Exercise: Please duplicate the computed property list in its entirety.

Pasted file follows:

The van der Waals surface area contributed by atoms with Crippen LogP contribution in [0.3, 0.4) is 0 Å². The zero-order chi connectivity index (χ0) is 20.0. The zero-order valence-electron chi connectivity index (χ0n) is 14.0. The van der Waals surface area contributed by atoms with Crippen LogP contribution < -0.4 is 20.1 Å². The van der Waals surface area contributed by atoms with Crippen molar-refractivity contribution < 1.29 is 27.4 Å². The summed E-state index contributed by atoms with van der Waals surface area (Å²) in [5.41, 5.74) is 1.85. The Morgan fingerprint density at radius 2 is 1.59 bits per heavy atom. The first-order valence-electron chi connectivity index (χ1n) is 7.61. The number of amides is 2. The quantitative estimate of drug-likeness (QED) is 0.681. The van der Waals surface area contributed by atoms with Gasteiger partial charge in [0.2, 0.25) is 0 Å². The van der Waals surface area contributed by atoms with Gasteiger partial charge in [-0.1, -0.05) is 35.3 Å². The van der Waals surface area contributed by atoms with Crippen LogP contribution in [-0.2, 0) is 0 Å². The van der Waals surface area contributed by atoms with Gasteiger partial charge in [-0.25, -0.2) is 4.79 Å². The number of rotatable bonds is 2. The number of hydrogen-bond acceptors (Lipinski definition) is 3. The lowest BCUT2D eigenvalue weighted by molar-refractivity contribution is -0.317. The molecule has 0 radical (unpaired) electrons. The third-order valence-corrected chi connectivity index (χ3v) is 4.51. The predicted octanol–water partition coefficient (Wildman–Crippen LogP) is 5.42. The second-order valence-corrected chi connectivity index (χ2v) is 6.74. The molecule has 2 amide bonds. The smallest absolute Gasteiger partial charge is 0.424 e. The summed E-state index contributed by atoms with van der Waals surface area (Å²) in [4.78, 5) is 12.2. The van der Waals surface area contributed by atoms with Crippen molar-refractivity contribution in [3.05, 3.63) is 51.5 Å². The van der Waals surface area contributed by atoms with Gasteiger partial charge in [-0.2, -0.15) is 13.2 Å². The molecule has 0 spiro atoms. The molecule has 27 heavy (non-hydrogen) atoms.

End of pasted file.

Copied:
The van der Waals surface area contributed by atoms with Crippen LogP contribution in [0.3, 0.4) is 0 Å². The zero-order chi connectivity index (χ0) is 20.0. The zero-order valence-electron chi connectivity index (χ0n) is 14.0. The van der Waals surface area contributed by atoms with Crippen LogP contribution < -0.4 is 20.1 Å². The van der Waals surface area contributed by atoms with Crippen molar-refractivity contribution < 1.29 is 27.4 Å². The summed E-state index contributed by atoms with van der Waals surface area (Å²) in [5.41, 5.74) is 1.85. The Morgan fingerprint density at radius 2 is 1.59 bits per heavy atom. The first-order valence-electron chi connectivity index (χ1n) is 7.61. The number of amides is 2. The quantitative estimate of drug-likeness (QED) is 0.681. The van der Waals surface area contributed by atoms with Gasteiger partial charge in [0.2, 0.25) is 0 Å². The van der Waals surface area contributed by atoms with Gasteiger partial charge in [-0.1, -0.05) is 35.3 Å². The van der Waals surface area contributed by atoms with Crippen LogP contribution in [-0.2, 0) is 0 Å². The van der Waals surface area contributed by atoms with Gasteiger partial charge in [-0.25, -0.2) is 4.79 Å². The number of rotatable bonds is 2. The number of hydrogen-bond acceptors (Lipinski definition) is 3. The lowest BCUT2D eigenvalue weighted by molar-refractivity contribution is -0.317. The molecule has 0 radical (unpaired) electrons. The third-order valence-corrected chi connectivity index (χ3v) is 4.51. The predicted octanol–water partition coefficient (Wildman–Crippen LogP) is 5.42. The second-order valence-corrected chi connectivity index (χ2v) is 6.74. The molecule has 2 amide bonds. The smallest absolute Gasteiger partial charge is 0.424 e. The summed E-state index contributed by atoms with van der Waals surface area (Å²) in [4.78, 5) is 12.2. The van der Waals surface area contributed by atoms with Crippen molar-refractivity contribution in [3.05, 3.63) is 51.5 Å². The van der Waals surface area contributed by atoms with Gasteiger partial charge in [-0.2, -0.15) is 13.2 Å². The molecule has 0 spiro atoms. The molecule has 27 heavy (non-hydrogen) atoms.